0Reports/Fact%20sheets/Home%20safety/Carbon%20monoxide%20poisoning&cookie_test=1

 This Web site contained very little information and was very unclear. I was very lost on what
the motive of this site was, and I do not recommend using it. Its information was limited and
very difficult to read.



Conclusion:



Section 1

The best Web site I found was the nlm.hih.gov Web site, which was very clear and had massive
amounts of information. The Web site was very easy to use and was very helpful for beginners
and well informed people alike. It also contained links to other sites in case they did not have the
information you were looking for. The worst Web site was nfpa.org, which was very misleading
in its title. It had little to no information and was very sloppy.

Section 2

The research found on the Internet was very spotty and hard to read. Even after further
researching many of these topics I found myself lost due to many scientific terms that the
average person would have to research in order to understand the experiment. I felt like the


Prepared by Garrett Sorel, PCH 201-13, Fall 2008                                                      5
research was also the hardest part of the summary report because it was very hard to decipher
these experiments.

Section 3

Although all of the sites contained some sort of statistic, I found it very interesting that carbon
monoxide poisoning fatalities are often self-inflicted. According to the statistics, it is 4 times
more likely that a carbon monoxide fatality is a suicide than an unintentional death.

Section 4

This was my favorite section because the best and worst sites I found both fell under this
category. While most of the Web sites I found were very informative, only a few were confusing
and only one was completely useless. I think that all the sites (minus the one) have at least
something that you can pull from to gain knowledge about CO poisoning.

        Overall, CO poisoning was much less interesting than I had thought it would be. While

there are many different things that can spawn CO, there aren’t very many cases per year in the

United States and there are only a handful of treatments. One thing that I did find interesting is

that there are now home CO detectors that work very well and have helped to cut the risk of a

serious problem occurring in your home down by a lot. By working like a smoke detector, they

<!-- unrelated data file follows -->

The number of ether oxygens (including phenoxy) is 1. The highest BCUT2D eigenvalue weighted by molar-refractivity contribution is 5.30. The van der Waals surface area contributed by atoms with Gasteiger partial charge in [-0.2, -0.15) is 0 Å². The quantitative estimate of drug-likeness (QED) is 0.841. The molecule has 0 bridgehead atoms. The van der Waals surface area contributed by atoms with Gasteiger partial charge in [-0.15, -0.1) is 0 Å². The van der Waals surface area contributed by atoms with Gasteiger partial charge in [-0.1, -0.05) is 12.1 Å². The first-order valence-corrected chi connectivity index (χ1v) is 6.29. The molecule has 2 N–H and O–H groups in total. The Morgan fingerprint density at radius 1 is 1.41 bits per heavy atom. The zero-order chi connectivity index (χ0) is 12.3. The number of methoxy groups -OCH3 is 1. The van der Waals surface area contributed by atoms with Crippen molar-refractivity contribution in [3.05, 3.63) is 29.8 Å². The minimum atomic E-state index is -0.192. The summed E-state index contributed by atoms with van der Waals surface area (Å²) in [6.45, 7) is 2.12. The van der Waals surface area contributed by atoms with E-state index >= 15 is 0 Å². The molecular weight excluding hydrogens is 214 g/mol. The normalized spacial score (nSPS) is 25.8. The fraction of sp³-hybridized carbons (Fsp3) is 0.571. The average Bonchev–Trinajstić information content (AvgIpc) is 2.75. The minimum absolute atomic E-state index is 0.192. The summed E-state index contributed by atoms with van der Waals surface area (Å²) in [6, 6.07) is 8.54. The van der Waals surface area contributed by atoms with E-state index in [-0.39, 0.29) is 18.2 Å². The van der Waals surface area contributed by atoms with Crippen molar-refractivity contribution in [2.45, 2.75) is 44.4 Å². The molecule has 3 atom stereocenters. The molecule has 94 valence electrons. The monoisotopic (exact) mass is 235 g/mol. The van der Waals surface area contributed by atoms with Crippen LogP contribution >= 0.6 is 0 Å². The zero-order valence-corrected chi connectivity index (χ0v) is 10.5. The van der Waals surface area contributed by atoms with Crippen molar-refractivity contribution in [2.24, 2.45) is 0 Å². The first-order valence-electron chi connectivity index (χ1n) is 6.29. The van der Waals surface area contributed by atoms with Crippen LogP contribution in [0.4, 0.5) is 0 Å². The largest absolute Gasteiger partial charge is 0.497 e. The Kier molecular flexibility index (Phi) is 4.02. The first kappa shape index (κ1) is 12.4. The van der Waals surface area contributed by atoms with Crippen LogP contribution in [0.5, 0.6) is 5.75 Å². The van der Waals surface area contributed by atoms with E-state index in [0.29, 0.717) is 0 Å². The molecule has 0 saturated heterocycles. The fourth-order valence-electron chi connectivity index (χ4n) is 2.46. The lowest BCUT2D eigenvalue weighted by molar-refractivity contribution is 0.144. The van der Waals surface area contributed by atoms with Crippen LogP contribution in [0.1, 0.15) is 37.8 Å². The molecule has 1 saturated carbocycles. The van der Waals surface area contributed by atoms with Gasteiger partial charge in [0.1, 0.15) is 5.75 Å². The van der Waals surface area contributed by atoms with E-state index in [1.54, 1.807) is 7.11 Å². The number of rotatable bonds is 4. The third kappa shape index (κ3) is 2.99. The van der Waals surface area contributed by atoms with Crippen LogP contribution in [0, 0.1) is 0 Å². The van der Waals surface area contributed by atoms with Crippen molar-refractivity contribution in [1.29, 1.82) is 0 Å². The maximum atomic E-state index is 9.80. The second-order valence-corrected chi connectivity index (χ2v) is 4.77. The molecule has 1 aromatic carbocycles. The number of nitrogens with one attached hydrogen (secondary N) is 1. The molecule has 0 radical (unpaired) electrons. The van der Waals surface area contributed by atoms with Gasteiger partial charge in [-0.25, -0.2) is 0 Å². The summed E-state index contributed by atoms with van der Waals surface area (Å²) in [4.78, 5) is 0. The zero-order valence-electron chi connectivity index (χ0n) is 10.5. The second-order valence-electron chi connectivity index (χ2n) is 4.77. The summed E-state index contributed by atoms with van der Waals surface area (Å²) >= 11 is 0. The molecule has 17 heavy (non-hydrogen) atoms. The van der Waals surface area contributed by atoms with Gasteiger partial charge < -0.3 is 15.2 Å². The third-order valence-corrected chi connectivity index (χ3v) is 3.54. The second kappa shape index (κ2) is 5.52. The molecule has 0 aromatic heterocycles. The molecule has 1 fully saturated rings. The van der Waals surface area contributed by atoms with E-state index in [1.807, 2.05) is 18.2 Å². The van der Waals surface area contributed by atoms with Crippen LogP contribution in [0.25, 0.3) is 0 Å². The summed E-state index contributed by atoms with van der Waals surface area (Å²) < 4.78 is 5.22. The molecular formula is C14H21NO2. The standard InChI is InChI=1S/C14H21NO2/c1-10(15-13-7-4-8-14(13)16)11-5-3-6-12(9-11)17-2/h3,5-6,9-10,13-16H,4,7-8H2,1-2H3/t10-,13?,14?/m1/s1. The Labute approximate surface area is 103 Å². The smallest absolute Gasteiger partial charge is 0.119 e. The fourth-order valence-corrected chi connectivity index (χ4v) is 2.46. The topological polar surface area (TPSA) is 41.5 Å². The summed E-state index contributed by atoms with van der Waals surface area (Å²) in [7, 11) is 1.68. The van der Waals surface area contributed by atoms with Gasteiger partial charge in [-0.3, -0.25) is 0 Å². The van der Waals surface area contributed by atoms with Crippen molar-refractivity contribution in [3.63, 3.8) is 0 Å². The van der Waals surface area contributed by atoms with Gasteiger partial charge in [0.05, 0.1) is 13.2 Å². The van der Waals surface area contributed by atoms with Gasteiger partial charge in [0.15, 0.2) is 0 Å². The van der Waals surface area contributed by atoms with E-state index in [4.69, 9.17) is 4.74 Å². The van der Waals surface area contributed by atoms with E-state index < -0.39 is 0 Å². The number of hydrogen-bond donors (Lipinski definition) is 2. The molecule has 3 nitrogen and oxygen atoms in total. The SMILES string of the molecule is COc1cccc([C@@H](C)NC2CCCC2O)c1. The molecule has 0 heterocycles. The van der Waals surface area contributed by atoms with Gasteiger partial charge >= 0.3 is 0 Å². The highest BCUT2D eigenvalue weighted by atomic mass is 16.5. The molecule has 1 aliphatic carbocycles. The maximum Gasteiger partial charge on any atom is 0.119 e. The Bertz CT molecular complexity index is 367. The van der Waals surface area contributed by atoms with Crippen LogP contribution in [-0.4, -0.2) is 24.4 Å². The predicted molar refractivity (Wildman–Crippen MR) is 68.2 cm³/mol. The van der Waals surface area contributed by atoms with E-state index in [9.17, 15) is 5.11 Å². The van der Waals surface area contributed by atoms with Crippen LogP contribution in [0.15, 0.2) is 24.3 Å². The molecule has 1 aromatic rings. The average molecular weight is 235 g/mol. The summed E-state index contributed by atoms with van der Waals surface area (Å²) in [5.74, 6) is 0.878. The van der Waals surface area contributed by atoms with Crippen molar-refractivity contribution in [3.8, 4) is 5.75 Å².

can alarm you if there is a problem or contamination within your home, which can help to save

you from becoming ill or even dying.


Back to Betty C. Jung’s Web site                http://www.bettycjung.net/


Back to Web site Critique Reports Directory     http://www.bettycjung.net/Pch201wsreports.htm




Prepared by Garrett Sorel, PCH 201-13, Fall 2008                                                      6
                         Carbon Monoxide Poisoning (Class Handout)



       Carbon monoxide (CO) is an odorless, clear gas that can be extremely deadly. It is

formed as a byproduct of combustion, particularly from the burning of fuel such as gasoline, oil,

kerosene, or coal. By attaching itself to your red blood cells, it creates a barrier blocking oxygen

from getting to the cells, which in turn can cause serious health problems for the heart and brain

and can eventually lead to death.


Section 1: Background

http://www.doh.wa.gov/ehp/ts/iaq/co_fact_sheet.htm

This Web site contained the best information and was the easiest to use and navigate. It had
many helpful links and also contact information for emergencies or questions.


Section 2: Research
http://www.ncbi.nlm.nih.gov/pubmed/10796853

Although all the research topics were very confusing, this topic had the most information and
was the easiest to understand. It was also helpful because this is the main treatment that is used
in America to treat CO poisoning.


Section 3: Statistics
http://www.csia.org/PressRoom/ChimneyFiresCarbonMonoxideStats/tabid/63/Default.aspx

This was the best Web site for statistics because of its clear graphs and up-to-date information. It
was also helpful in explaining many of the terms that the other Web sites failed to explain.


Section 4: Consumer Information
http://www.nlm.nih.gov/medlineplus/ency/article/002804.htm
This was the most helpful Web site I had found while doing this project. It was very easy to use
and had great information that was clearly explained. They also had graphs and diagrams to
show you how carbon monoxide poisoning can affect you.

Prepared by Garrett Sorel, PCH 201-13, Fall 2008                                                       7